Sylacauga Airport celebrates 50th anniversary
by Mark Ledbetter
SYLACAUGA — The city’s “gateway to the world,” Lee Merkel Field, will celebrate 50 years of aviation March 23 with a celebrating featuring special displays and family fun.

Dedicated by Gov. John Patterson in 1962, the airport has experienced several improvements that have made it valuable not only to Sylacauga but Shelby, Coosa, Clay, Talladega, and Tallapoosa counties, as well as Childersburg, Chelsea, Rockford, and Clanton.

Aviation history in Sylacauga includes pilots using the Hightower Farm and a field near the Brickyard area shortly after World War I.

The first recognized airfield owned by Fred Hagan and George Gothard was the Hagan-Gothard Field just off of Quarry Road which operated in the late 1930s and through the 1940s before the Sylavon airport was built on property near the present Merkel Field by Ed Howard and Dr. John Pruitt. From the air some of the old block hangers can be seen in the woods south of the airfield.

Aviation enthusiast and pilot Theron Kelley said the Hagan-Gothard field was organized for men to take advantage of the GI Bill and learn to fly.

Instrumental in the development of the airfield was a group known as the “Flying Breakfast Group.” A few of the members of this group were Gothard, Hagan, Fred Hagan, Harmon Mims, Ed Bentley, Art Campbell, Ed Howard, Joe Duck, Ralph Hallmark, H.C. Gambrell, Kelley, and others.

Sylacauga Airport Board Chairman Tommy Dobson said the group received its name because they would fly to various destinations, meet and have breakfast at local restaurants in the area to which they flew.

Dobson said he can remember when the landing strip was first built for several years the runway was dirt. The runway was later paved in the 1950s and Nov. 4, 1962, Patterson dedicated the airfield.

Since 1962 the airport has been operated by several people, including Bob Smith, Ann Hardy, Ray Pace, Hank Hendricks, Claude House, Terry Barnett, Bunk Hagan, Wayne Watts, and Paul Williamson.

Present operator is Ray Lett, who moved to Sylacauga in 1989, took over as operator in 1995. Lett brought with him skilled aviation mechanics and restoration skills that created a name throughout the southeast.

“He is an artesian,” Dobson said, “one of the best in the country.”

Lett said he loves to build things, especially with motors. He started as an auto mechanic in a body shop.

“I put a motor on my bicycle at age 14,” Lett said.

Lett said aviation became a hobby in the 1970s and he got into aviation custom work. He spent time building airplanes at home “piece by piece.” A plane he built in 1973 still flies and sits in hanger at the Sylacauga airport.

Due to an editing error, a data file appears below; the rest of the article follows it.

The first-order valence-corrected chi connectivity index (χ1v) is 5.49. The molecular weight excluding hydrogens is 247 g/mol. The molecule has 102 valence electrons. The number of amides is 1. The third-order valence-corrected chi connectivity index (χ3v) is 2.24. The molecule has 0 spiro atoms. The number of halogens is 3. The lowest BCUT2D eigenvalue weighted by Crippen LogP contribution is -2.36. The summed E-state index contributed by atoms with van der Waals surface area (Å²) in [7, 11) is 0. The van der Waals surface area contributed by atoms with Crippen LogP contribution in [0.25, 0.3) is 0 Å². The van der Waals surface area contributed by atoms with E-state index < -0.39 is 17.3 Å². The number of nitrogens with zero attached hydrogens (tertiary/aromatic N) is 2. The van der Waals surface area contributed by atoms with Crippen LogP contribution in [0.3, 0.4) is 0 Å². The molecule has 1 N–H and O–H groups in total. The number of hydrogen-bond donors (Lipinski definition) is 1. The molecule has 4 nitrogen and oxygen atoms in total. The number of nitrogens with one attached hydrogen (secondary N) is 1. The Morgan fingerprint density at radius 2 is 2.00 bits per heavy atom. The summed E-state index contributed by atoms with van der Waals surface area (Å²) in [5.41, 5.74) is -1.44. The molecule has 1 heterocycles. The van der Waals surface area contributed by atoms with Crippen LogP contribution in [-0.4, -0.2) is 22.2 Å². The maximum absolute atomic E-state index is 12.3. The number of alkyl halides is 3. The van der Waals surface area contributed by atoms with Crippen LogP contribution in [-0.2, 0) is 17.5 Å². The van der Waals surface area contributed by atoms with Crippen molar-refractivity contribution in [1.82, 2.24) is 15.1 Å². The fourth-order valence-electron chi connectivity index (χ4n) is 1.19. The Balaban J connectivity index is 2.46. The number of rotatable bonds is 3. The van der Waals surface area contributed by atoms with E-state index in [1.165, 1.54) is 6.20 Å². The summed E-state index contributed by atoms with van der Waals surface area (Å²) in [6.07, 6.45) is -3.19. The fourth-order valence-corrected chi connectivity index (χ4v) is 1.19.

The airport has had several updates since opening in 1962.

In the 1970s Kimberly Clark needed to access to the southeast and extended the length of the runway to 4,200 feet.

In 1983 Sylacauga Mayor Gene Stewart appointed the airport board, which took over the development of the airport.

The board was responsible for developing a master plan and charted a course using federal grants to lengthen the runway, add to the taxiing area, relocate the apron, move facilities to their present location, relocate fueling facilities and established a helicopter pad.

The present fixed-base operating building was built in the early 1990s. Also hangers have been added, apron area extended, fuel facilities built.

One of the more recent additions has been the establishment of Air Methods which provides LifeSaver services.

LifeSaver pilot Marc Gann said their first patient was flown Jan 4, 2008.

The Sylacauga Life Saver has the largest call volume in the state averaging 38 flights per month. The primary service area is 75 miles, although service is provided outside that perimeter. They serve four hospitals.

Gann said their location is strategic not only for Sylacauga but throughout Alabama.

“Because of where we sit Merkel is centrally located and there is no place that can’t be touched,” Gann said. “We’ve flown from Montgomery to Atlanta, Birmingham to Mobile.”

“We have been treated so well by Sylacauga and surrounding communities,” Gann said.

The Sylacauga Municipal Airport is a city-owned public-use airport located west of the central business district of the city. “This strip of asphalt is a link to the rest of the world,” Dobson said, “and could be a huge economic boost for our area.”

In celebration of its 50th year of operation plans include and “Early Bird FAA Safety Seminar for pilots at 9:30 a.m.; a Remote Control Aerobatic Display with representatives from Alabama, Georgia, and Mississippi at 1 p.m.

The Gliders from Central Alabama Soaring Association will be present and there will be displays by vintage aircraft, LifeSaver Helicopter, food vendors Sylacauga High School Band Boosters, tractors and funny cars.

The celebration begins at 10:30 a.m. March 23, and ends at 4 p.m.

“We’re hoping to have a lot of folks attend,” Dobson said. “They can fly in, drive in, or walk in to help us celebrate 50 years of aviation at this airport.”

Contact Mark Ledbetter at

© 2013